Manure is rich in nutrients and makes a great compost, but it's important that the manure be decomposed first, because fresh manure can "burn" the roots of your plants. Making a manure compost is an easy task, one that any gardener or animal keeper can handle.
Using Manure for Compost Material
Build or purchase a composting bin. Otherwise, designate an area of the yard for a compost pile and lay down a sheet of landscaping fabric to keep it together and stop weeds from growing through. A far-off corner of the yard is best, as the initial odor from the manure may be carried in the wind.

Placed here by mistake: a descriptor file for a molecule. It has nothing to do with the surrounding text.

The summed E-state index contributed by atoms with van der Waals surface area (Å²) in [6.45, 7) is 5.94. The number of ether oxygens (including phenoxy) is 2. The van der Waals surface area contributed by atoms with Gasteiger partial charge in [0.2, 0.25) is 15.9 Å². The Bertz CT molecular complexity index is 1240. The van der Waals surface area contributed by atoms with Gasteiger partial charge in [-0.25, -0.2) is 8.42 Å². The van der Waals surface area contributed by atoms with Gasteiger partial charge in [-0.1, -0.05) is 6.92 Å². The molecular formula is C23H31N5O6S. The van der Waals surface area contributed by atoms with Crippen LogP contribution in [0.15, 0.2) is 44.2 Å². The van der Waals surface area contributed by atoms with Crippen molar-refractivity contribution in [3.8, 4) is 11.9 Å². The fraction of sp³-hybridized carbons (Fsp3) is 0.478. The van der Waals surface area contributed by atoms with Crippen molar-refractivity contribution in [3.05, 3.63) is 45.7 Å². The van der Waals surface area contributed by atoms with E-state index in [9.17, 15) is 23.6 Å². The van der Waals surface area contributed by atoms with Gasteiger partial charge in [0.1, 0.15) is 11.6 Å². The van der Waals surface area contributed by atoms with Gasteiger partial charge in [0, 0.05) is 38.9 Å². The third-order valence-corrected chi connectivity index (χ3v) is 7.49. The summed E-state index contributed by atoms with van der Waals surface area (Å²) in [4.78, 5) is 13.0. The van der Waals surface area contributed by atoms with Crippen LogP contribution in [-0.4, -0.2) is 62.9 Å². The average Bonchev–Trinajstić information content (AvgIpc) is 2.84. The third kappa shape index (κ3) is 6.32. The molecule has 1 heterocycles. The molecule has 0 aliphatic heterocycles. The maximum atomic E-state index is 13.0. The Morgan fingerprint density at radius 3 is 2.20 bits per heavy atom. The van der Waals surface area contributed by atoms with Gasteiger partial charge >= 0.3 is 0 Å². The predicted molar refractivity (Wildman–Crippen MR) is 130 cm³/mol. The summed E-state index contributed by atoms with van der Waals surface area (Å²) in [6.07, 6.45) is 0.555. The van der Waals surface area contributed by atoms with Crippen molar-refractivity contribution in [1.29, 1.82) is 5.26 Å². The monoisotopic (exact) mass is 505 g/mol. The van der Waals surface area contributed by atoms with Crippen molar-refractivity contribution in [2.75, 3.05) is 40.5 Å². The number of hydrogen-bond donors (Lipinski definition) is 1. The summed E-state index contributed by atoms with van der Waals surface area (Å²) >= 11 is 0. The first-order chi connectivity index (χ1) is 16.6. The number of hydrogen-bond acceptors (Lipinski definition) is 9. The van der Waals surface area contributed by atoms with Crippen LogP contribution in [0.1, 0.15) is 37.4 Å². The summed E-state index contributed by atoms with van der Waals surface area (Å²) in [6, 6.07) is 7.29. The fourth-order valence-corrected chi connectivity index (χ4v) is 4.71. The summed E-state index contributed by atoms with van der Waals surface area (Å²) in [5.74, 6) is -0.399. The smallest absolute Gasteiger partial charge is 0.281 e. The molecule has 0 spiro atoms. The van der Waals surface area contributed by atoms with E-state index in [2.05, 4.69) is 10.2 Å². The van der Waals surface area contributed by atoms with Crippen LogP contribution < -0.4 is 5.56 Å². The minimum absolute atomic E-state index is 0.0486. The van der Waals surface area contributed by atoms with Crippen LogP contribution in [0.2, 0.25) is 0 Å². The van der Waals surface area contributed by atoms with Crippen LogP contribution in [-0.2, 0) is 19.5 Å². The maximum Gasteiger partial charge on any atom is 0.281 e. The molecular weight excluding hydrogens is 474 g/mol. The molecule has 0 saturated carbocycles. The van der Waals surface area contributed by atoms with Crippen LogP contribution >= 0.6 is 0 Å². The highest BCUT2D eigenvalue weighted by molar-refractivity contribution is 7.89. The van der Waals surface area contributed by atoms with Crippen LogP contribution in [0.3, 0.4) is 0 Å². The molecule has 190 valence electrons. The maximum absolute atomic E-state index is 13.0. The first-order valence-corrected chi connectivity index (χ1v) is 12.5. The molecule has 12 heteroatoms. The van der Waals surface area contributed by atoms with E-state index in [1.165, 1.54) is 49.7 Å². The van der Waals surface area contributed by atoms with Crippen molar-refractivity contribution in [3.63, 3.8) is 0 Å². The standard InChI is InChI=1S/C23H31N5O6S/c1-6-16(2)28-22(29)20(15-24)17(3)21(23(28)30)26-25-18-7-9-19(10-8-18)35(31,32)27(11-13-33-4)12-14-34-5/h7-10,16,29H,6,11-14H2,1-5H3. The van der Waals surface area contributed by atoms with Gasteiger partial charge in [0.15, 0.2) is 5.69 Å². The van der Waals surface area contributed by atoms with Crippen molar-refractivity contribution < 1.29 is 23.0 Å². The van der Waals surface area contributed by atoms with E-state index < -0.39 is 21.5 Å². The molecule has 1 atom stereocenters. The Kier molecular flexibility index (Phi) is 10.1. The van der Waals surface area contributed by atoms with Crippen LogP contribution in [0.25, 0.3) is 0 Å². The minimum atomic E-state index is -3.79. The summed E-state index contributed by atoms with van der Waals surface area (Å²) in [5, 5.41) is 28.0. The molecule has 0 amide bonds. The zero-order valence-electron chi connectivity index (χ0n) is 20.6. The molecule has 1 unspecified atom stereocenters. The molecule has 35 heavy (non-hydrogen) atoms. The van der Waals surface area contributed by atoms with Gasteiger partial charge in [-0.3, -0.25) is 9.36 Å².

Deposit the manure and used bedding material into the compost every time the cage or pen is cleaned and cover with a layer of organic garden soil (plain old dirt is fine) each time.
Allow the microbes, bacteria, grubs and earthworms to do their job of physically breaking down the manure for two to three months, untouched.
Turn the compost pile, using a shovel. The inner areas of the pile will be warmer and more composted than the outside.
Allow the compost to sit for another two months, to ensure that everything is completely broken down. Mix it one last time.
Cover with a tarp or a layer of fall leaves and allow the manure compost to cure for at least three months. The curing period is necessary to neutralize the pH level of the soil.